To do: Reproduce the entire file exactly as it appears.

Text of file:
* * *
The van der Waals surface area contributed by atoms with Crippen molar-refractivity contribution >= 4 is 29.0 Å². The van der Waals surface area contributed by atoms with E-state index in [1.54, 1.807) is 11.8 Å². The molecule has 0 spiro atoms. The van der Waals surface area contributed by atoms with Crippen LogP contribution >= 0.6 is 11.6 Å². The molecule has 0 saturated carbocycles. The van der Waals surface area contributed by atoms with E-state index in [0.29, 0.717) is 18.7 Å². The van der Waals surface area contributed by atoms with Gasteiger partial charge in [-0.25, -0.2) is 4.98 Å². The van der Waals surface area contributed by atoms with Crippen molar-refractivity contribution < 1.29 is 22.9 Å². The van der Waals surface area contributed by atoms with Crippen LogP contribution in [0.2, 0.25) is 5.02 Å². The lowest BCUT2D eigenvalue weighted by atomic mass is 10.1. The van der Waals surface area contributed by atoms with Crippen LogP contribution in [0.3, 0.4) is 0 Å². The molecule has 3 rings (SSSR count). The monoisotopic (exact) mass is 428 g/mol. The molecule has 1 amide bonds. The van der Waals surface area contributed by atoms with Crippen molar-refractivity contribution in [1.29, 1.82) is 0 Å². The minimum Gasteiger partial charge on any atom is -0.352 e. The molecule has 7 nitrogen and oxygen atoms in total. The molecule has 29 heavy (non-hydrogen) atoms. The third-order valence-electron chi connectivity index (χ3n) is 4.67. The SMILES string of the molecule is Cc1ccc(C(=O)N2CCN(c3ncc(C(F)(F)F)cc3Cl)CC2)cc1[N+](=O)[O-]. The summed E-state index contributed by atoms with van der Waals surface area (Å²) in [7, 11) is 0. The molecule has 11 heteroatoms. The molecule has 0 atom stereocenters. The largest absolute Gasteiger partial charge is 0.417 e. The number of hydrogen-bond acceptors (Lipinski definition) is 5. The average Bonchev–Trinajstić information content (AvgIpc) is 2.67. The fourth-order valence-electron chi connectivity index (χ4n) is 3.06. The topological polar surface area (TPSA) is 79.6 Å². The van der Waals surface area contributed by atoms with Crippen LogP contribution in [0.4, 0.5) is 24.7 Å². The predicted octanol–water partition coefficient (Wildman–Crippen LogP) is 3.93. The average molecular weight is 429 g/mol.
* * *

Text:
The van der Waals surface area contributed by atoms with Crippen molar-refractivity contribution >= 4 is 29.0 Å². The van der Waals surface area contributed by atoms with E-state index in [1.54, 1.807) is 11.8 Å². The molecule has 0 spiro atoms. The van der Waals surface area contributed by atoms with Crippen LogP contribution >= 0.6 is 11.6 Å². The molecule has 0 saturated carbocycles. The van der Waals surface area contributed by atoms with E-state index in [0.29, 0.717) is 18.7 Å². The van der Waals surface area contributed by atoms with Gasteiger partial charge in [-0.25, -0.2) is 4.98 Å². The van der Waals surface area contributed by atoms with Crippen molar-refractivity contribution < 1.29 is 22.9 Å². The van der Waals surface area contributed by atoms with Crippen LogP contribution in [0.2, 0.25) is 5.02 Å². The lowest BCUT2D eigenvalue weighted by atomic mass is 10.1. The van der Waals surface area contributed by atoms with Crippen LogP contribution in [0.3, 0.4) is 0 Å². The molecule has 3 rings (SSSR count). The monoisotopic (exact) mass is 428 g/mol. The molecule has 1 amide bonds. The van der Waals surface area contributed by atoms with Crippen molar-refractivity contribution in [1.29, 1.82) is 0 Å². The minimum Gasteiger partial charge on any atom is -0.352 e. The molecule has 7 nitrogen and oxygen atoms in total. The molecule has 29 heavy (non-hydrogen) atoms. The third-order valence-electron chi connectivity index (χ3n) is 4.67. The SMILES string of the molecule is Cc1ccc(C(=O)N2CCN(c3ncc(C(F)(F)F)cc3Cl)CC2)cc1[N+](=O)[O-]. The summed E-state index contributed by atoms with van der Waals surface area (Å²) in [7, 11) is 0. The molecule has 11 heteroatoms. The molecule has 0 atom stereocenters. The largest absolute Gasteiger partial charge is 0.417 e. The number of hydrogen-bond acceptors (Lipinski definition) is 5. The average Bonchev–Trinajstić information content (AvgIpc) is 2.67. The fourth-order valence-electron chi connectivity index (χ4n) is 3.06. The topological polar surface area (TPSA) is 79.6 Å². The van der Waals surface area contributed by atoms with Crippen LogP contribution in [0.4, 0.5) is 24.7 Å². The predicted octanol–water partition coefficient (Wildman–Crippen LogP) is 3.93. The average molecular weight is 429 g/mol.